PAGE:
We the best. (At saving money)
Not sure if I’m that surprised, but whenever I’ve posted on social media asking you guys what you want me to blog about, 9 out of 10 times, it’s money. This is probably because, I am someone who is really open about the highs and lows of my life, especially financially an professionally. Money is a topic that people are convinced is taboo and inappropriate, but I believe the only people who benefit from us not talking about money, are the people paying us and the people with a lot of it. I can understand how talking about money can make things uncomfortable. People are reluctant to evoke jealousy, anger, insecurity, or air out any personal information that may apply to their situation. Also, it’s just a societal norm. Personally, I would rather be up front and honest, and HOPE that somehow, I am helping someone else become more aware and get into a better situation. A few (thank you angels!) people have done it for me, and here is my attempt.
Though I wish I had a secret source of income to hide from you guys, mine is very cut and dry, and though I am not living the constant thrive-y lifestyle I know I will someday, I think it is a positive thing to do to show that a normal, in debt, 20-something, with no family support, can live in the city of his/her choice and actually SAVE MONEY.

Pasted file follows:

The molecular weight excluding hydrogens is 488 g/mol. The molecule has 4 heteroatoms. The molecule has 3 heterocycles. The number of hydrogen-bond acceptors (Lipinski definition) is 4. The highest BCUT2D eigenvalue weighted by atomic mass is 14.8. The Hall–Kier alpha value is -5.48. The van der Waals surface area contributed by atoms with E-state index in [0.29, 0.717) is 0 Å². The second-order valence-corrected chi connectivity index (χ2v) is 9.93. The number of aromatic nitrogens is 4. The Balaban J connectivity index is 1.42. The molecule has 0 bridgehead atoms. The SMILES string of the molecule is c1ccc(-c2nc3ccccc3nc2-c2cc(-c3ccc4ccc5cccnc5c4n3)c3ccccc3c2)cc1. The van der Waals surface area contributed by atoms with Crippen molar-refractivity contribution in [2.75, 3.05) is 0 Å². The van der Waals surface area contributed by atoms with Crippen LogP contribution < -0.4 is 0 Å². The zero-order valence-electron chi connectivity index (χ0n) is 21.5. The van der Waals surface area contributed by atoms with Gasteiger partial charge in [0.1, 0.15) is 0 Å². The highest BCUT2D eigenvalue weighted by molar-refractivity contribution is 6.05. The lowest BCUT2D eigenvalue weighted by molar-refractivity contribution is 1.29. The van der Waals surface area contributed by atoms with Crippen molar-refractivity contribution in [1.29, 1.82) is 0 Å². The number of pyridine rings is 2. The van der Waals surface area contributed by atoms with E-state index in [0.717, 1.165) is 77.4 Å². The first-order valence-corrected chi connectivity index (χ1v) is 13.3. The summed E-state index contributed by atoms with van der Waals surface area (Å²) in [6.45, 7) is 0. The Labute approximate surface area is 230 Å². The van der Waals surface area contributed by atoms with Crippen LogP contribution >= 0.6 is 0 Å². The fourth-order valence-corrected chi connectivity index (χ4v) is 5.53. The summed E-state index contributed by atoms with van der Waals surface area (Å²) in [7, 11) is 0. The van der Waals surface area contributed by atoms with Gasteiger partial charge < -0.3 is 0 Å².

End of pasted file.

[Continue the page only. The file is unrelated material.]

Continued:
I grew up in a family where money was constantly coming up, when we had it, when we didn’t, how we made it, what we spent it on. This may have been because I am the first person in my family to go to college, because my dad is from an immigrant family, because my dad works freelance and had YEARS where he didn’t work, who knows. My parents ingrained in me, which is probably not the most healthy, that money is affiliated with success, comes with education, and that working for free isn’t something I have the time or luxury for. Sadly- I worked for free for years, but my time doing that is done.
Living in some of the most amazing, and expensive, metropolises’ on Earth, you’d like I would know literally ANYONE who is making decent money, but the truth is I don’t. Or maybe I do and y’all are just lowkey about it- imagine that. I work in music and event marketing, and before that, I wrote about music and lifestyle. One of these pays better than the other, but in the first few years of ones career (or mine at least), neither of them pay all that well.
One thing that had me confused and frustrated for literally YEARS, was peoples projection of their lifestyle vs. their actual job and assumed income. Clearly what someones job is, their income, their rent, is none of my business, but seeing people who appeared to only work freelance, (or not at all?) yet had a beautiful place with only one roommate or a car and insurance and a new iPhone and went to a few bars a week, confused me beyond belief. (Yo that’s like a 75k a year pre tax lifestyle right there. Which is only around 1,000 or less a week. Stay Woke.) It actually had me feeling like there was some secret I was missing out on and made me insecure about my own life. There were literally times I’ve wanted to scream WHO. THE. FUCK. PAYS. FOR. YOUR. LIFE.